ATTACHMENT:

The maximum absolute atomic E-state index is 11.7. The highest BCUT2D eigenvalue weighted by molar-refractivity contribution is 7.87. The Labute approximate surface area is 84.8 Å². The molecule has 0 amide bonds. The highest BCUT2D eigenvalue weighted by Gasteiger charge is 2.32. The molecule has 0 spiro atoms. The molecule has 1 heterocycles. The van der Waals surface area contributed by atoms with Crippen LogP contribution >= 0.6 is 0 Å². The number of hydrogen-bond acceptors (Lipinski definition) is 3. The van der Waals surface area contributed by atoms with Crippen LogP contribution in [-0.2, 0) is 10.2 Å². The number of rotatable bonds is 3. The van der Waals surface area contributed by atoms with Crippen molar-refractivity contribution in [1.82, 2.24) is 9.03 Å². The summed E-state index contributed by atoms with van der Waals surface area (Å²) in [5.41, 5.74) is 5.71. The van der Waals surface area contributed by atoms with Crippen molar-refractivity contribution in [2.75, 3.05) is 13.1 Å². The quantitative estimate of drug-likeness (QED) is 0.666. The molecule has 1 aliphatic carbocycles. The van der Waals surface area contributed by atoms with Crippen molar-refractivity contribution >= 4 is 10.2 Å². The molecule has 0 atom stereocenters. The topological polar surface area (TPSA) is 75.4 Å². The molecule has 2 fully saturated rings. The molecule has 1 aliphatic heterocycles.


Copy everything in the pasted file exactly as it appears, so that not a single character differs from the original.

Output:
The maximum absolute atomic E-state index is 11.7. The highest BCUT2D eigenvalue weighted by molar-refractivity contribution is 7.87. The Labute approximate surface area is 84.8 Å². The molecule has 0 amide bonds. The highest BCUT2D eigenvalue weighted by Gasteiger charge is 2.32. The molecule has 0 spiro atoms. The molecule has 1 heterocycles. The van der Waals surface area contributed by atoms with Crippen LogP contribution >= 0.6 is 0 Å². The number of hydrogen-bond acceptors (Lipinski definition) is 3. The van der Waals surface area contributed by atoms with Crippen LogP contribution in [-0.2, 0) is 10.2 Å². The number of rotatable bonds is 3. The van der Waals surface area contributed by atoms with Crippen molar-refractivity contribution in [1.82, 2.24) is 9.03 Å². The summed E-state index contributed by atoms with van der Waals surface area (Å²) in [5.41, 5.74) is 5.71. The van der Waals surface area contributed by atoms with Crippen molar-refractivity contribution in [2.75, 3.05) is 13.1 Å². The quantitative estimate of drug-likeness (QED) is 0.666. The molecule has 1 aliphatic carbocycles. The van der Waals surface area contributed by atoms with Crippen molar-refractivity contribution >= 4 is 10.2 Å². The molecule has 0 atom stereocenters. The topological polar surface area (TPSA) is 75.4 Å². The molecule has 2 fully saturated rings. The molecule has 1 aliphatic heterocycles.